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Re: Protecting a CMOS gate input
Jasen Betts wrote:
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It looks like you could make it oscillate when the button is held, or  
not, by changing the resistor ratio.




Re: Protecting a CMOS gate input
On 16/05/2020 03:02, Pimpom wrote:
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The CD4013 specifications require that the maximum rise time of the  
clock signal is 10us at VDD10%V and 5us at VDD15%V so I would assume  
that you need to meet 5us to be safe, for VDD12%V.

Depending on what series resistor you add, shunt capacitance etc. you  
may struggle to meet that, and it is worth checking. Also it may get  
worse over time if the switch contacts oxidise. If cost is not critical  
then you could add a Schmitt trigger buffer before the clock input.

Re: Protecting a CMOS gate input
Not sure I know what a bistable chip is, but I often use optocouplers when  
connecting microcontroller port pins to the outside world.  Of course, that
 approach limits you to one-way in or out of the chip.  (And the de-bounce  
can usually be done in software.)


Re: Protecting a CMOS gate input
On 5/15/2020 7:28 AM, mpm wrote:
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Using an ADC is a valid way to read button states, too. I can take a 8  
pin AVR with 3 or 4 ADCs on board and an LM324 to buffer the voltage and  
protect whatever is on the other side and multiplex 15 or 20 buttons,  
using the buttons to switch in resistors in a divider to the ADCs and  
thresholds set in software.

A moving-average filter/sample binning + state machine prevents any  
bounce-glitches it's a very solid arrangement.

Re: Protecting a CMOS gate input
On 5/15/2020 9:00 PM, bitrex wrote:
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Er, protect the uP inputs, getting my circuits confused :)

Re: Protecting a CMOS gate input
On 15/05/2020 11:53, Pimpom wrote:
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The schottky diodes may well be superfluous depending on the value of  
series resistance. If R is high enough to keep highest expected surge  
voltage well below input ESD diode latch-up trigger current. The  
parallel C has to be large enough to limit rise time to least many ns  
for the diodes to begin forward conduction. Since the input is from a  
push button and the input is not edge rate critical you can afford to  
massively overdo the series R and shunt C. You haven't mentioned having  
a pullup or pull down resistor, generally pushbutton contacts need at  
least 100uA "wetting" current to ensure reliable operation.

piglet


Re: Protecting a CMOS gate input
On Friday, 15 May 2020 14:26:16 UTC+1, piglet  wrote:
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If you prefer to avoid schottky diodes then BAV99 or BAV99W dual silicon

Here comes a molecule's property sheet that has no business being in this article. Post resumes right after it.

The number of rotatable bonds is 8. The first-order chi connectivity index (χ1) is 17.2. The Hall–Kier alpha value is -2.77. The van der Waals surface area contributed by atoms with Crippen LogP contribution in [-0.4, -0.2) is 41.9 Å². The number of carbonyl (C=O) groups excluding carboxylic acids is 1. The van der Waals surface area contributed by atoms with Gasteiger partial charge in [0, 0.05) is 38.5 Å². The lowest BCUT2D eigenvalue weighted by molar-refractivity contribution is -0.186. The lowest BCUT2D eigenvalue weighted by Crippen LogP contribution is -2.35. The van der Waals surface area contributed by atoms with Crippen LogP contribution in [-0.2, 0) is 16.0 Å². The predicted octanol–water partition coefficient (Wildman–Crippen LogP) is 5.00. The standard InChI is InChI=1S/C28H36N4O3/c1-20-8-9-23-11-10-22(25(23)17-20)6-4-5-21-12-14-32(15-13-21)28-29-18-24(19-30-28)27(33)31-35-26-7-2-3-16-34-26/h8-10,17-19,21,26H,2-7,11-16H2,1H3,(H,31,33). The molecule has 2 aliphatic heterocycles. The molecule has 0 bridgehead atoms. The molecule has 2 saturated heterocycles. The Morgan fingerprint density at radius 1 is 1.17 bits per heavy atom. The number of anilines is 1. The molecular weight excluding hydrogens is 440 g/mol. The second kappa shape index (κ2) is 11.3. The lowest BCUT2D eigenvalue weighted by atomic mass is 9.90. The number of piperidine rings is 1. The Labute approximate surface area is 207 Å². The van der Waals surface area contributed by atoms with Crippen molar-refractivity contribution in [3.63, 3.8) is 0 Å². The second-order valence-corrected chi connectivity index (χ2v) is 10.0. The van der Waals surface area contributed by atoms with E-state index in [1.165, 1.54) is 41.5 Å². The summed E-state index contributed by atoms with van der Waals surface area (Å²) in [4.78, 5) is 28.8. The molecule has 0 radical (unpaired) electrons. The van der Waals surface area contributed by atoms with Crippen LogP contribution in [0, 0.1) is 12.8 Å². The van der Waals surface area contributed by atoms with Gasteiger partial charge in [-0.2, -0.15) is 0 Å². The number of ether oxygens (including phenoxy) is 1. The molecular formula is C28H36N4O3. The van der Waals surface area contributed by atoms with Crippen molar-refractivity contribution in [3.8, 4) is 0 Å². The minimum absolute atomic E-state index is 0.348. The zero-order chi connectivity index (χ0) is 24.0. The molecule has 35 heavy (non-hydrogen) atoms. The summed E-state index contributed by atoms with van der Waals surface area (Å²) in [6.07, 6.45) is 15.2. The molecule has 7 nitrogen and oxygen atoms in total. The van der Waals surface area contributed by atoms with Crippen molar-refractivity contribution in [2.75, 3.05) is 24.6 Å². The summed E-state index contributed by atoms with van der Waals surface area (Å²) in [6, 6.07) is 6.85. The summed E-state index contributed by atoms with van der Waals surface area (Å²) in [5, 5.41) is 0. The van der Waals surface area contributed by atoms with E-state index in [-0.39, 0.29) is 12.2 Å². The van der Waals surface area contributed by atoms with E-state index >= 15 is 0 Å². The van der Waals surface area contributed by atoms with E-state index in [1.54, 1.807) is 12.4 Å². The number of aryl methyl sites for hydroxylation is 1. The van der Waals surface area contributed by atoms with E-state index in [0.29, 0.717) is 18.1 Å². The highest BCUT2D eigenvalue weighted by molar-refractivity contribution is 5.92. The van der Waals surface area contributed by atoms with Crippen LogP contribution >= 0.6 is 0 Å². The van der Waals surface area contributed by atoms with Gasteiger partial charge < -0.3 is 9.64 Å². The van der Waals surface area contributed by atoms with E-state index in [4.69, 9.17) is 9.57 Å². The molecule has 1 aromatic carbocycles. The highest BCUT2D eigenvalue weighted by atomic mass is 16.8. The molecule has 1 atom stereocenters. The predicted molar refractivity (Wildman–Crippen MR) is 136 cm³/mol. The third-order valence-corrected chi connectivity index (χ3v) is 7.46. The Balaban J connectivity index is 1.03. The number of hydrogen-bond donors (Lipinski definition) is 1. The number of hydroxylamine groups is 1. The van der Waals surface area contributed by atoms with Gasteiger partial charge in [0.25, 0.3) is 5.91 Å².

diodes work well in this sort of application (with some resistance
between the diodes and the gate input as well as the input series
resistor before the diodes.

John

Re: Protecting a CMOS gate input
wrote:

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Little resistors can arc over, given a good ESD zap.

Some connectors are a lot better than others, in that they connect
ground first.



--  

John Larkin         Highland Technology, Inc

Science teaches us to doubt.

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Re: Protecting a CMOS gate input
On 16/05/2020 02:08, snipped-for-privacy@highlandsniptechnology.com wrote:
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Yes. It would be worthwhile to use a resistor rated for several kV (some  
are inexpensive) or tested and found to usually survive and also not arc  
over and thereby carry more current than Ohm's law would predict.

By putting the incoming signal trace close to a big ground pour on the  
PCB and removing a small region of solder mask, you could make a spark  
gap that will arc over at a few kV to shunt the ESD before it reaches  
the series resistor, and provided the resistor can take more than the  
voltage at which the spark gap arcs over, the resistor ought to be safe.  
You can of course buy spark gaps and gas discharge tubes, if the parts  
budget permits.



Re: Protecting a CMOS gate input
On 2020-05-15 09:26, Piglet wrote:
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Yup.  1 uF will turn a 20 kV HBM spark into 2 volts.  I use that  
approach with diode lasers quite a lot.

Cheers

Phil Hobbs


--  
Dr Philip C D Hobbs
Principal Consultant
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Re: Protecting a CMOS gate input
On Friday, May 15, 2020 at 12:14:44 PM UTC-4, Phil Hobbs wrote:
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g
'd
d
  
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Yes, but he is talking about plugging in a cable with who knows what potent
ial on it.  It can be a lot more capacitance than the HBM.  The HBM and oth
er models are intended to be approximations to some set of conditions that  
may or may not represent actual conditions of any given use case.  If I am  
not mistaken, the HBM spark is just that, a spark where much of the energy  
is dissipated into the spark rather than the equipment... or do I have it w
rong?  The surge from the actual contact with a conductor may well deliver  
a lot more energy than the HBM.  

It has been a while since I worked with this stuff but I seem to recall the